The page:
Friday, 12 August 2016

Confessions of a Tempestus Scion


 His failure to comply with regulation probably saved his life that day.  The Standard Infantryman's Handbook stipulated that a soldier deployed in a combat zone should wear his helmet (and facemask, if applicable) at all times, with the chinstrap fastened firmly, beneath the chin. Trooper Septimus Clegg was well acquainted with regulation, it was shouted at him often enough and his frequent breaches had labelled him a recidivist.


This did not particularly concern Trooper Clegg who agreed amiably that military discipline was a good thing in general but did not necessarily apply to him.  He was currently wearing non standard footwear and in possession of an illegally customised meltagun, which strictly speaking should have been wielded by a specialist grenadier.  But he was big and well muscled enough to pass himself off as a heavy gunner and no one had bothered to check his chit at the armoury yet.  Besides, his Commissar expected the troopers to be self sufficient as well as obedient and full of zeal and often overlooked exotic or custom-built weaponry. In addition to these indiscretions, Clegg’s face mask rebreather was not on his face but stored in a convenient thigh pouch.  Also, the straps of his helmet hung free and unclasped.  This particular rule breach likely saved his life.  It was so hot and humid in the pumping station that he couldn't see a damn thing through the oculars and even if he could, the sweat constantly running into his eyes would have blurred it anyway.  So he had removed the mask and helmet, mopped his face, and only replaced the helmet.  Removing it entirely would render him unable to hear TacCom blathering nonsense and conflicting orders through the earpiece.  A mixed blessing, perhaps.


His unit had been assigned to sweep the old pumping station, west of the city. Several spore pods had slipped through the orbital defence net and landed in the vicinity.  The actual number and disposition was not clear but Command was of the opinion that any of the alien Tyranids that made it to the surface would head for the cover of the massive water reclamation plant nearby.  The vile xenos were becoming savvy to satellite detection and elimination.  Clegg wondered how was that even possible.  Munitorum propaganda said that they were little more than animals. 'Aberrant vermin' according to the data sheets, albeit telepathically linked, space faring vermin.  Since it was not feasible to blow up the entire metropolitan water supply to be sure of purging the menace, they had sent in the troops. One understrength Company had been given six hours to sweep the entire complex which was several thousand square kilometres in area.  A bit of an oversight, that.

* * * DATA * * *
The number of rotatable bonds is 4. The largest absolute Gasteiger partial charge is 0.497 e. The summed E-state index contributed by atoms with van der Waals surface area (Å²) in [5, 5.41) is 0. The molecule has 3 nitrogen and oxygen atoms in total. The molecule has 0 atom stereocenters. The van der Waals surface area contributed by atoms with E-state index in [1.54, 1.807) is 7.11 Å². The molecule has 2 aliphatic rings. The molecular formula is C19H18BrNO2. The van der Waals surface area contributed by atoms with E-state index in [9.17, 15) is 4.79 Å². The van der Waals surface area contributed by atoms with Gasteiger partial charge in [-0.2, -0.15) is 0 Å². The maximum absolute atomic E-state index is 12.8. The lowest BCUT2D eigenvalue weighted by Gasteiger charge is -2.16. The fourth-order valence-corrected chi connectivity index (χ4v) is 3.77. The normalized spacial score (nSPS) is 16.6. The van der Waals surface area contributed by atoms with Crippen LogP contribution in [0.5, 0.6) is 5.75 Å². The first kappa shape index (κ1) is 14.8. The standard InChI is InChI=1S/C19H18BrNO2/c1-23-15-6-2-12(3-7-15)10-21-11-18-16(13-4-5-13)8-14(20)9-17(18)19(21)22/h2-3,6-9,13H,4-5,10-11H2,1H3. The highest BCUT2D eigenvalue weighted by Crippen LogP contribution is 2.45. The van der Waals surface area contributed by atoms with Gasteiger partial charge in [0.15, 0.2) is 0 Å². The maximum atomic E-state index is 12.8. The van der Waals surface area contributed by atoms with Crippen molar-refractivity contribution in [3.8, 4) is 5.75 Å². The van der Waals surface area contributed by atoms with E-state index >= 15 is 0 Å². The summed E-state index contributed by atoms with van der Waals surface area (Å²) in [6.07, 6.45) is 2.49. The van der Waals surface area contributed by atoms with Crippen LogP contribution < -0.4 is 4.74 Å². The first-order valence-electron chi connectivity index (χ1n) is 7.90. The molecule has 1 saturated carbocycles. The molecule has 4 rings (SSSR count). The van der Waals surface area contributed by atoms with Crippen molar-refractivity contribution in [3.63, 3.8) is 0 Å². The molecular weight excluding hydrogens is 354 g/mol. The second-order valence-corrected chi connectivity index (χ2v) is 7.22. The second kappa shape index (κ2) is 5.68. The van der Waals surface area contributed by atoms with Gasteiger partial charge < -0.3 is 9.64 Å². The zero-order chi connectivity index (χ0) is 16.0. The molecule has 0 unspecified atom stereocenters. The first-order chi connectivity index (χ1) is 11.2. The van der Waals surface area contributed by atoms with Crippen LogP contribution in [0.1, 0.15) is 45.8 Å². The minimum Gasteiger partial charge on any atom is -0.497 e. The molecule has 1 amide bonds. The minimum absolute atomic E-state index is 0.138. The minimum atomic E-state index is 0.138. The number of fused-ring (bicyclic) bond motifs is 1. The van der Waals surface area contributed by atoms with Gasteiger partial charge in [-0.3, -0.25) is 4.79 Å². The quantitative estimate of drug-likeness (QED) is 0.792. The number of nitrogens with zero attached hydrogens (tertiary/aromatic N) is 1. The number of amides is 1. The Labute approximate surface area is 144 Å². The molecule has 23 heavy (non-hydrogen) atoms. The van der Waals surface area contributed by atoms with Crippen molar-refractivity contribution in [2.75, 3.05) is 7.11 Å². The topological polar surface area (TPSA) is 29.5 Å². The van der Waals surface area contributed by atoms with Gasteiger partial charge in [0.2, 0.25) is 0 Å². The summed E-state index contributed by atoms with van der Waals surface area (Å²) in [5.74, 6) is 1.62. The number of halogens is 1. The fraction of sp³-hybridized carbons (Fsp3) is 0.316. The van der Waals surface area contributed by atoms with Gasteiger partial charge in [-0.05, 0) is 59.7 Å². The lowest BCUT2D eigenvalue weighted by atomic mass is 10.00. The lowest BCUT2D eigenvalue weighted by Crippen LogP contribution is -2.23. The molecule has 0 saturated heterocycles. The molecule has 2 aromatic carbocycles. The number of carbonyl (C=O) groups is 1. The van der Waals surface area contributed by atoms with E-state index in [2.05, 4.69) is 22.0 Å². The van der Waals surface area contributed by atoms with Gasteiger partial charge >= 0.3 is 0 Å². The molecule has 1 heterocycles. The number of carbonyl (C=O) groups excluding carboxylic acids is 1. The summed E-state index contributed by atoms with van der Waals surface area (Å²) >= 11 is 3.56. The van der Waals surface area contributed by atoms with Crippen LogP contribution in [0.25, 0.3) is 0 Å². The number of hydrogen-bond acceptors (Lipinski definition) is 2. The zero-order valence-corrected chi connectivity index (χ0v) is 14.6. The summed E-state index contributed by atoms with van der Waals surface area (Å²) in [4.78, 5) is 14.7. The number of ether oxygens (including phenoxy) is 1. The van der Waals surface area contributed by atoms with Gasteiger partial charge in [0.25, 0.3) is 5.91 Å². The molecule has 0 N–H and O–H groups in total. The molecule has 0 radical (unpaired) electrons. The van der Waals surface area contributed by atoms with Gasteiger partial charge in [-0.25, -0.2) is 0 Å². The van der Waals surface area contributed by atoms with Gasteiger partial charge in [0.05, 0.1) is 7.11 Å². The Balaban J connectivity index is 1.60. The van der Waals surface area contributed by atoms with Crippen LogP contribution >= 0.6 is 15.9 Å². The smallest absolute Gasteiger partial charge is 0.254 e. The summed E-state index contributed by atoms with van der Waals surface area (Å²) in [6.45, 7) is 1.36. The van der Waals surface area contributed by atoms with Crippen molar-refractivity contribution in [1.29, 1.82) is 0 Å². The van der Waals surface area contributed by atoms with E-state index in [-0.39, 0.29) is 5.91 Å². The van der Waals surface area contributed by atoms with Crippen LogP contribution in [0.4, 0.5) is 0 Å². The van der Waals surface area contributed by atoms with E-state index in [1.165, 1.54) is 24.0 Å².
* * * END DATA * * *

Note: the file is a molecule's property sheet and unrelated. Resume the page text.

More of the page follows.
So the men had been ordered to search first in squads, then pairs then alone in order to cover enough ground.  At this point most of the under-officers considered the mission tactically unsound, but a sudden casualty or two would allow TacCom to narrow the search to a specific location and thus save time.  Besides, they probably wouldn’t find anything.  The super orbital battle had finished off most of the xenos and only a few had slipped through.  Tyranid threat levels dropped off dramatically if their numbers were diminished.  Break enough links in their ‘synapse’ and they degenerated into confusion and cowardice supposedly.


Clegg was disobeying orders, kind of, by searching the pumping chambers off a long atrium along with Trooper Warburton.  Technically they were split up, overlapping each other and entering alternate rooms alone but close enough to come to the aid of the other if a situation arose.  Turning into the next chamber he came to a halt.  The entire level was dimly lit by emergency lighting and the weak glow of console readouts, but he could see an untidy jumble of machinery on the grating ahead.  It looked wet with oil.  He pushed one of the timed light panels on the wall and the lamps above the consoles flickered into life.  The room wasn't much brighter.  Rows of industrial pipework stretched away into darkness above but the pile of machine parts was now fully visible, and the wet sheen around it looked like blood, not oil.  He approached carefully, levelling his weapon and thumbing off the safety.  It was a servitor. Or what was left of it.  All augmentations had been stripped away with terrible force and he could see recognisable human body parts among the mess.  It appeared to have been partially eaten, bones and all.  Clegg retreated back toward the doorway.  Surely the work of Tyranid xenos, but it was odd. They were supposed to hunt in packs, hordes even, overwhelming their prey with numbers.  This kill looked fresh, so where were they?